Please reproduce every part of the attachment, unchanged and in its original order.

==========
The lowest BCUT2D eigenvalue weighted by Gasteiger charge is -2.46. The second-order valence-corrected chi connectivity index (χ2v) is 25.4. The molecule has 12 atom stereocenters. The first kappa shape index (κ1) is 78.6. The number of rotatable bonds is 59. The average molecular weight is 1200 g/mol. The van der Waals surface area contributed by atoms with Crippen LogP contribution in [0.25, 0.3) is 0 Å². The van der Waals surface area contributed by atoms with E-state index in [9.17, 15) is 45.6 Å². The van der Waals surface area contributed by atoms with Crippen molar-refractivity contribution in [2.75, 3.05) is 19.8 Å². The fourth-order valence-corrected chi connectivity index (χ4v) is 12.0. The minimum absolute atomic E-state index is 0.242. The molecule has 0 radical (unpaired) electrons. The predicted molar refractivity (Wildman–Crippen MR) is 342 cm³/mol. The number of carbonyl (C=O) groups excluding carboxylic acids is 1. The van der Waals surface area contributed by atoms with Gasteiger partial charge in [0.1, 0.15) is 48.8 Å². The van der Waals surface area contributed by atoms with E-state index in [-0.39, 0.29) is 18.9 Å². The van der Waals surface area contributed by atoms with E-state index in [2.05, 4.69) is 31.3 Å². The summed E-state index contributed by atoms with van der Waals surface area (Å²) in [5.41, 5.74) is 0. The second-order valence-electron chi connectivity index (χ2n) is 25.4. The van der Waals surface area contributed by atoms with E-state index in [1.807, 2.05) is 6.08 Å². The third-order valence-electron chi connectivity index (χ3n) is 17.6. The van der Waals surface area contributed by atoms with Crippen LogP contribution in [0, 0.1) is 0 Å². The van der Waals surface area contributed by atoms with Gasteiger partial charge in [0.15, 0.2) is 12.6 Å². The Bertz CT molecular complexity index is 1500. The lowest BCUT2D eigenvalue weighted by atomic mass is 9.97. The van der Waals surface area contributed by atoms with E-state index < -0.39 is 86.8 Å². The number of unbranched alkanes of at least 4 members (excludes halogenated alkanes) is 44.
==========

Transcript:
The lowest BCUT2D eigenvalue weighted by Gasteiger charge is -2.46. The second-order valence-corrected chi connectivity index (χ2v) is 25.4. The molecule has 12 atom stereocenters. The first kappa shape index (κ1) is 78.6. The number of rotatable bonds is 59. The average molecular weight is 1200 g/mol. The van der Waals surface area contributed by atoms with Crippen LogP contribution in [0.25, 0.3) is 0 Å². The van der Waals surface area contributed by atoms with E-state index in [9.17, 15) is 45.6 Å². The van der Waals surface area contributed by atoms with Crippen molar-refractivity contribution in [2.75, 3.05) is 19.8 Å². The fourth-order valence-corrected chi connectivity index (χ4v) is 12.0. The minimum absolute atomic E-state index is 0.242. The molecule has 0 radical (unpaired) electrons. The predicted molar refractivity (Wildman–Crippen MR) is 342 cm³/mol. The number of carbonyl (C=O) groups excluding carboxylic acids is 1. The van der Waals surface area contributed by atoms with Gasteiger partial charge in [0.1, 0.15) is 48.8 Å². The van der Waals surface area contributed by atoms with E-state index in [-0.39, 0.29) is 18.9 Å². The van der Waals surface area contributed by atoms with E-state index in [2.05, 4.69) is 31.3 Å². The summed E-state index contributed by atoms with van der Waals surface area (Å²) in [5.41, 5.74) is 0. The second-order valence-electron chi connectivity index (χ2n) is 25.4. The van der Waals surface area contributed by atoms with E-state index in [1.807, 2.05) is 6.08 Å². The third-order valence-electron chi connectivity index (χ3n) is 17.6. The van der Waals surface area contributed by atoms with Crippen LogP contribution in [0, 0.1) is 0 Å². The van der Waals surface area contributed by atoms with Gasteiger partial charge in [0.15, 0.2) is 12.6 Å². The Bertz CT molecular complexity index is 1500. The lowest BCUT2D eigenvalue weighted by atomic mass is 9.97. The van der Waals surface area contributed by atoms with E-state index < -0.39 is 86.8 Å². The number of unbranched alkanes of at least 4 members (excludes halogenated alkanes) is 44.